I can't count the times where an argument has ended with me being told to "get some feelings." No, seriously, it's as if people expect you to crumble at the drop of a hat. I'm not the kind of girl that would have ever acknowledged any emotion. To say I wore a suit of armor would have been an understatement, yet here we are.
Let's take it back a bit.
Everyone's emotional responses are grounded in experiences, a combination of biological and environmental and sociological factors which merge to give us this thing called "character." I'm a relatively closed person, getting emotion out of me that weren't the extremes of anger or happiness simply was not going to happen — until I started dating.
My first serious relationship started at 18. I come from an interesting background (don't we all) to say the least. These events and experiences that at the time caused me to react in such a definitive way that I was convinced I was going to be this way forever, but even after certain events, for me the suit of armour (like any cocktail dress), was designed, tailored and worn with pride.
After meeting my then-boyfriend, the challenge had presented itself, but by no means had I accepted. I remember the moment he said, "I love you," clear as day. For most girls, to have these words said to you is what we're most looking forward to, yet I responded with a casual "thanks" and continued on as if he had just passed me a roll of toilet paper. In hindsight, I would have given the poor guy a bit more to work with, but quite honestly the tools in my toolbox where nowhere near ready for this construction site.
At first, I thought that it was just the overall lack of dating experience. I was wrong. The fear of being seen as anything other than a "replicant-like" creature was something I was not willing to accept.
Since breaking up with that boyfriend, moving on to date others, the casual fling and of course the budding crushes, I find myself in a place much further from then. While I catch myself acknowledging that I don't do "vulnerable," it usually comes as a quick character judgment rather than a simple lack of willingness to open up or fear of rejection.
The friends who surround me now wouldn't let me get away with locking myself away to avoid asking for help — although they all seem to discuss a game plan before finally approaching me.
I have always been seen as the "tough one," the one who has, without doubt, mastered the art of looking like a duck on the surface while paddling furiously for underwater. The reality is that I mistakenly thought that this is how I wanted to be seen. Oh, how wrong I was.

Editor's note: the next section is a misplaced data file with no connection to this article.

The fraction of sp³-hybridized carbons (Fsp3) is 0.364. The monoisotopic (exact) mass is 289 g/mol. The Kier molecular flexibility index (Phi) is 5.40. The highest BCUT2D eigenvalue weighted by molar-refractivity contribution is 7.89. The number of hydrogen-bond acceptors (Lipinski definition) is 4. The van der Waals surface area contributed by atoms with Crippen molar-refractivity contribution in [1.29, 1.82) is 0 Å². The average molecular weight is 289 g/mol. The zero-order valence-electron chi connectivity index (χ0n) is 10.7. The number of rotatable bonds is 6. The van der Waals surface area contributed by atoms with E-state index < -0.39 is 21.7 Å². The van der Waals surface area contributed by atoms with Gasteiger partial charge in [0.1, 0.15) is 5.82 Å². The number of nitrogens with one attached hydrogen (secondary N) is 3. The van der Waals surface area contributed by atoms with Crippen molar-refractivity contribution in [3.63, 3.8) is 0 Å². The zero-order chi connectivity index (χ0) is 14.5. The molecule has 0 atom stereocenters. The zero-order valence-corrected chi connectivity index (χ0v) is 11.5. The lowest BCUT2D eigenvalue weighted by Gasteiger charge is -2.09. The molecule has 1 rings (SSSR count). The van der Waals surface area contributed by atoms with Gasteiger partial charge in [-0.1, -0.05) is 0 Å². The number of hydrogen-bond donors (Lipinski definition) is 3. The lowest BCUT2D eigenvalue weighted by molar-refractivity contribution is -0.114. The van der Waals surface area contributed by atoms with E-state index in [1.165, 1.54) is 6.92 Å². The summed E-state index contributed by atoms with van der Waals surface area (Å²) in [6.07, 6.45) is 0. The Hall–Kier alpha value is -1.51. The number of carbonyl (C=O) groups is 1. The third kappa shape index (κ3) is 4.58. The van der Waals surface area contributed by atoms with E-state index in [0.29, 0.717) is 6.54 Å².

Everyone loves to be admired, complimented and envied — human nature in a nutshell. For me, the thought of cruising through life as the "Iron Lady" seemed perfect, until I realised what you miss. There are many clichés associated with being black-and-white. By all means, I love that my friends know that they can come to me for an honest opinion or the hard word (if necessary), but now I realise that something that is even more valuable is the ability for them to come to me when they need someone to listen with empathy.
It was not until recently that I realised the importance of opening up. The reality is your friends will have opinions of you and your character regardless of how hard you try to mask your feelings. For me I will always turn inward to confront challenges, there is nothing wrong with that.
However, what I am now more aware of than ever is the vast array of tools, which I am yet to be equipped with. The beauty of friendships and relationships is that they symbolize interdependence. How can I expect anyone to come to me if I have already ruled out ever opening up to them.
Truth is, life isn't black-and-white. People grow out of their suits of armor, and you know what, that's OK. Being vulnerable is not necessarily about wearing your heart on your sleeve, or crying during every chick flick, but more so being open enough to have the discussions that encompass all the shades of gray that life throws in our direction.
Long story short, you win some and you lose some. We make the wrong investments in people, we lose friends and our relationships end. But would I recommend internalizing everything for the sake of feeling tough? Absolutely not. It is in the moments of vulnerability that our real personalities and potential can be seen, where relationships develop and friendships strengthen. It's not about being black, white or any one shade in between.